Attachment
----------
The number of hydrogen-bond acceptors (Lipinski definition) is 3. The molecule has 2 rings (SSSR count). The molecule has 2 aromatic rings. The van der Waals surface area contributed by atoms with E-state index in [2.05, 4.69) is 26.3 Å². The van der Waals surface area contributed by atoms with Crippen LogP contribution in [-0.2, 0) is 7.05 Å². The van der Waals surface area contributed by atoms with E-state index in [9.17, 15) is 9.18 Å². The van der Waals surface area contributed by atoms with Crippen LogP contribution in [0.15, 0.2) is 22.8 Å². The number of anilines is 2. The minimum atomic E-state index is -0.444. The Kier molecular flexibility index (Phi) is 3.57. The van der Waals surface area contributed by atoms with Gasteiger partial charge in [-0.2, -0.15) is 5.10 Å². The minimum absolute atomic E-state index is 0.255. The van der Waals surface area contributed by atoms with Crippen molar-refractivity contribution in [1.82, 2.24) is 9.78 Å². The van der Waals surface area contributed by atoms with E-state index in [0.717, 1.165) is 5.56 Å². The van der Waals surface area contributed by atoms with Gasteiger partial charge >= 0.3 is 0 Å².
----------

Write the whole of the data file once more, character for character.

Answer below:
The number of hydrogen-bond acceptors (Lipinski definition) is 3. The molecule has 2 rings (SSSR count). The molecule has 2 aromatic rings. The van der Waals surface area contributed by atoms with E-state index in [2.05, 4.69) is 26.3 Å². The van der Waals surface area contributed by atoms with Crippen LogP contribution in [-0.2, 0) is 7.05 Å². The van der Waals surface area contributed by atoms with E-state index in [9.17, 15) is 9.18 Å². The van der Waals surface area contributed by atoms with Crippen LogP contribution in [0.15, 0.2) is 22.8 Å². The number of anilines is 2. The minimum atomic E-state index is -0.444. The Kier molecular flexibility index (Phi) is 3.57. The van der Waals surface area contributed by atoms with Gasteiger partial charge in [-0.2, -0.15) is 5.10 Å². The minimum absolute atomic E-state index is 0.255. The van der Waals surface area contributed by atoms with Crippen molar-refractivity contribution in [1.82, 2.24) is 9.78 Å². The van der Waals surface area contributed by atoms with E-state index in [0.717, 1.165) is 5.56 Å². The van der Waals surface area contributed by atoms with Gasteiger partial charge >= 0.3 is 0 Å².